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by Honourcode, Inc. 1999-2018.
The DOD Architecture Framework (DODAF) provides an underlying
structure to work with complexity. Today’s systems do not
stand alone; each system fits within an increasingly complex system-of-systems,
a network of interconnection that virtually guarantees surprise
behavior. Systems science recognizes this type of interconnectivity
as one essence of complexity. It requires new tools, new methods,
and new paradigms for effective system design.
This 2-day course provides knowledge and exercises at a practical
level in the use of the DODAF. You will learn about architecting
processes, methods and thought patterns. You will practice architecting
by creating DODAF representations of a familiar, complex system-of-systems.
By the end of this course, you will be able to use DODAF effectively
in your work to assist your system architecting.
Practice architecting on a creative “Mars
Rotor” complex system. Define the operations, technical structure,
and migration for this future space program.
Register here to receive more
information on our courses.
course if you are:
- A key member of a system or system-of-systems development team
- Concerned about how your system product fits into the larger
- Looking for practical methods to use
is aimed at
- Systems engineers
- Technical team leaders
- Program or project managers
- Others who participate in defining and developing complex systems.
Architectures and Architecting
– Understanding of the components of an architecture. Origin
of the terms within systems development. Understanding of the components
of an architecture. Architecting key activities. Foundations of
DODAF Overview – Methods
to convey architectures. Overview of different architecture frameworks
(TOGAF, FEAF, Zachman, etc.) Why frameworks exist, and what they
hope to provide. DOD Architecture Framework (DODAF) basic concepts:
Service-Oriented Architectures (SOA) and the DoDAF Meta-Model (DM2).
Hierarchies of architectures. Viewpoints within DoDAF (All, Capability,
Data/Information, Operational, Project, Services, Standards, Systems).
How Viewpoints support models. Diagram types (views) within each
viewpoint. DoDAF architecting methods.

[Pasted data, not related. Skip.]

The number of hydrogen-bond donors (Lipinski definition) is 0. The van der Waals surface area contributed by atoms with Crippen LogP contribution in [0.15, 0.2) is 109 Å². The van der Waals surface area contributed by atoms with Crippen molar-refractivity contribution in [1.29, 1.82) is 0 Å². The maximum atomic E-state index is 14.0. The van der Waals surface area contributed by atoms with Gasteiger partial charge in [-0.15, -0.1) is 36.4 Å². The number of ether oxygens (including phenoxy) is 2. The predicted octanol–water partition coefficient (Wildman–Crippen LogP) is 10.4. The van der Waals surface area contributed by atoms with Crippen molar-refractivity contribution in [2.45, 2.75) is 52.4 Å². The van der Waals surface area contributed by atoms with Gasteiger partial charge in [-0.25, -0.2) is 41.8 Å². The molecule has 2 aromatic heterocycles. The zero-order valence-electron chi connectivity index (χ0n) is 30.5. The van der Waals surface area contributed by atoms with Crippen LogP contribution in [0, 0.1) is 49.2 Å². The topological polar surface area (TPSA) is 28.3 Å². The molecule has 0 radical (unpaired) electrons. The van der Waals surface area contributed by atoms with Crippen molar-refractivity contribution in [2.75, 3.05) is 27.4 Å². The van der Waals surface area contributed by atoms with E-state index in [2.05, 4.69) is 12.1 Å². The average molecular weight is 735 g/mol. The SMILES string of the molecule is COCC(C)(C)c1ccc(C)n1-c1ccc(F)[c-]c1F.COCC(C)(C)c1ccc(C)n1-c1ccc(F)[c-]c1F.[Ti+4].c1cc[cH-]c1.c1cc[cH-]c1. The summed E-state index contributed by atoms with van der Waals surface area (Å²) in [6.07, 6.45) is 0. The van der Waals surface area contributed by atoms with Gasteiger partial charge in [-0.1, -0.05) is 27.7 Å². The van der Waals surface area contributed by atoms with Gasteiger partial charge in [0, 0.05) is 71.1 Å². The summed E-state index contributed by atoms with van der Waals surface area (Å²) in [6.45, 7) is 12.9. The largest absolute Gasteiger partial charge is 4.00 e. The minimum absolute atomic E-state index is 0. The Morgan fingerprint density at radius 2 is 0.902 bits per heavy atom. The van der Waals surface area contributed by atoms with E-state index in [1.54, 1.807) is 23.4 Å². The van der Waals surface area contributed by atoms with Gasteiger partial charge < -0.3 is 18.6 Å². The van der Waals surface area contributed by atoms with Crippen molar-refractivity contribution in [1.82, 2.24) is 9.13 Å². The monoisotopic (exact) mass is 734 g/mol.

DODAF Operational Viewpoint –
Describing an operational environment, and then modifying it to
incorporate new capabilities. Sequences of creation. How to convert
concepts into DODAF views. Introduction and practical exercises
on each DODAF OV product, with review and critique. Teaching method
includes three passes for each product: (a) describing the views,
(b) instructor-led exercise, (c) group work to create views.
DODAF Services and Systems Viewpoints
– Converting the operational views into service-oriented technical
architecture, while matching the new architecture with legacy systems.
Sequences of creation. Linkages between the technical views and
the operational views. Introduction and practical exercises on each
DODAF SvcV and SV product, with review and critique, again using
the three-pass method.
DODAF Migration Definition Processes
– How to depict the migration of current systems into future
systems while maintaining operability at each step. Practical exercises
on migration planning using related CV, SvcV, SV, and OV products.
DODAF Capability, Project, Data and Information
Viewpoints – Definition of the largest systems-of-systems
through examination of top-level capabilities. Definition of project
plans and how they support migration of the architecture. The underlying
data and information products of the DM2. Introduction and practical
exercises on each DoDAF CV, PV, and DIV product.
Continuing Education: This course qualifies for 1.4 CEUs or 14
Eric Honour, CSEP, INCOSE Fellow, and former INCOSE President,
has been in international leadership of the engineering of systems
for over 20 years, part of a 40+ year career of complex systems development
and operation. His energetic and informative presentation style actively
involves class participants. He was the founding Chair of the INCOSE
Technical Board in 1994, and served as Director of the Systems Engineering
Center of Excellence (SECOE). He was selected in 2000 for Who’s
Who in Science and Technology and in 2004 as an INCOSE Founder. He
is on the editorial board for Systems Engineering. He has
been a successful entrepreneur, systems engineer, engineering manager,
and program manager at Harris Information Systems, E-Systems Melpar,
and Singer Link, preceded by nine years as a US Naval Officer flying
P-3 aircraft. He has led or contributed to the development of 17 major
systems.. Dr. Honour has a BSSE (Systems Engineering) from the US
Naval Academy, MSEE from the Naval Postgraduate School, and PhD from
the University of South Australia based on his ground-breaking work
to quantify the value of systems engineering.
Scott Workinger has led innovative technology development
efforts in complex, risk-laden environments for 30 years in the fields
of manufacturing (automotive, glass, optical fiber), engineering and
construction (nuclear, pulp & paper), and information technology
(expert systems, operations analysis, CAD, collaboration technology).
He currently teaches courses on program management and engineering
and consults on strategic management and technology issues. Scott
has a B.S in Engineering Physics from Lehigh University, an M.S. in
Systems Engineering from the University of Arizona, and a Ph.D. in
Civil and Environment Engineering from Stanford University.
Page last modified 10 Nov 16